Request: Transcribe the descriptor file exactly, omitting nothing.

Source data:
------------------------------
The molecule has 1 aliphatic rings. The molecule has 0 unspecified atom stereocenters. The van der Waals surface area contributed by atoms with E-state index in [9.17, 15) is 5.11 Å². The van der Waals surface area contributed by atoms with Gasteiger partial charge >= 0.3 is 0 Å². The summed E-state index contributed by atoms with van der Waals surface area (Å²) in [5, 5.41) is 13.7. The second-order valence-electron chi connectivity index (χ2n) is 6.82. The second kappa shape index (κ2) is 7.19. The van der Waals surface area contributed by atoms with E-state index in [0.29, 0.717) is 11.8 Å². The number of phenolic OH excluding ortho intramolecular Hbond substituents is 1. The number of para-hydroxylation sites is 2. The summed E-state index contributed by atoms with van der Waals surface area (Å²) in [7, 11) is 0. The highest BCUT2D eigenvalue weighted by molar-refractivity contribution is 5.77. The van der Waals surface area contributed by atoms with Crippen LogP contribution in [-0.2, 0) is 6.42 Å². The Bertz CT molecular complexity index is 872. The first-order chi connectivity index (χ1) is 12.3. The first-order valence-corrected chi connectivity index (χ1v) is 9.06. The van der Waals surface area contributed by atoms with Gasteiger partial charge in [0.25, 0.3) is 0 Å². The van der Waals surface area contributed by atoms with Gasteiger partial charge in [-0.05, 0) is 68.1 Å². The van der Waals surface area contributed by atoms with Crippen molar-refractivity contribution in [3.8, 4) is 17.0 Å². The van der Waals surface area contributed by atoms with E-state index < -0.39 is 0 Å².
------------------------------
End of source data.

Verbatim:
The molecule has 1 aliphatic rings. The molecule has 0 unspecified atom stereocenters. The van der Waals surface area contributed by atoms with E-state index in [9.17, 15) is 5.11 Å². The van der Waals surface area contributed by atoms with Gasteiger partial charge >= 0.3 is 0 Å². The summed E-state index contributed by atoms with van der Waals surface area (Å²) in [5, 5.41) is 13.7. The second-order valence-electron chi connectivity index (χ2n) is 6.82. The second kappa shape index (κ2) is 7.19. The van der Waals surface area contributed by atoms with E-state index in [0.29, 0.717) is 11.8 Å². The number of phenolic OH excluding ortho intramolecular Hbond substituents is 1. The number of para-hydroxylation sites is 2. The summed E-state index contributed by atoms with van der Waals surface area (Å²) in [7, 11) is 0. The highest BCUT2D eigenvalue weighted by molar-refractivity contribution is 5.77. The van der Waals surface area contributed by atoms with Crippen LogP contribution in [-0.2, 0) is 6.42 Å². The Bertz CT molecular complexity index is 872. The first-order chi connectivity index (χ1) is 12.3. The first-order valence-corrected chi connectivity index (χ1v) is 9.06. The van der Waals surface area contributed by atoms with Gasteiger partial charge in [0.25, 0.3) is 0 Å². The van der Waals surface area contributed by atoms with Gasteiger partial charge in [-0.05, 0) is 68.1 Å². The van der Waals surface area contributed by atoms with Crippen molar-refractivity contribution in [3.8, 4) is 17.0 Å². The van der Waals surface area contributed by atoms with E-state index < -0.39 is 0 Å².